by Alice Bolstridge
All living, dying things I touch or see
deceive my knowing — the world’s not me,
it’s other: bear, rock, beech tree.
Touching you, my other, gives such pleasures
I think I’ve entered paradise, measured
and crossed world bounds. I’m just assured
I’ll not be lonely anymore when the world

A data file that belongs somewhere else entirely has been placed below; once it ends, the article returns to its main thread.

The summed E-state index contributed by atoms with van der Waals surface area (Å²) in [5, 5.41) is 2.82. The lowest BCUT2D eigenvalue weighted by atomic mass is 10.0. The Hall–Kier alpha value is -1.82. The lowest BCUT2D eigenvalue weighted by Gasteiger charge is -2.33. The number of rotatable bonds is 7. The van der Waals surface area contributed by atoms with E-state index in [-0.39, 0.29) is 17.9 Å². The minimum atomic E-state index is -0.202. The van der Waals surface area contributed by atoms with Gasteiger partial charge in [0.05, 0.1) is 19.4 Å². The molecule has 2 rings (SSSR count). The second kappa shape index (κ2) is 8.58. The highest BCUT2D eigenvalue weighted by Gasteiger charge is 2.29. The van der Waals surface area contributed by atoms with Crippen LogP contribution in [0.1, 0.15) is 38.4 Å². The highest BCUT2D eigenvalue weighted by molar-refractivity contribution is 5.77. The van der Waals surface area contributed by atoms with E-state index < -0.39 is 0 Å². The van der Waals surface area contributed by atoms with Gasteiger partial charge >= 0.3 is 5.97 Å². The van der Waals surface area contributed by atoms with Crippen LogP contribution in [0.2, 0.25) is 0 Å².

dissolves in darkness and all is void
again, all one, all unborn. No rod
or road. Like Job, I cry out for presence
I behold. When world and I are one scent
there is no smell, and I can’t know myself
nor you. But, in fertile absence, something breathes,
beckons. We waver, flutter like falling leaves.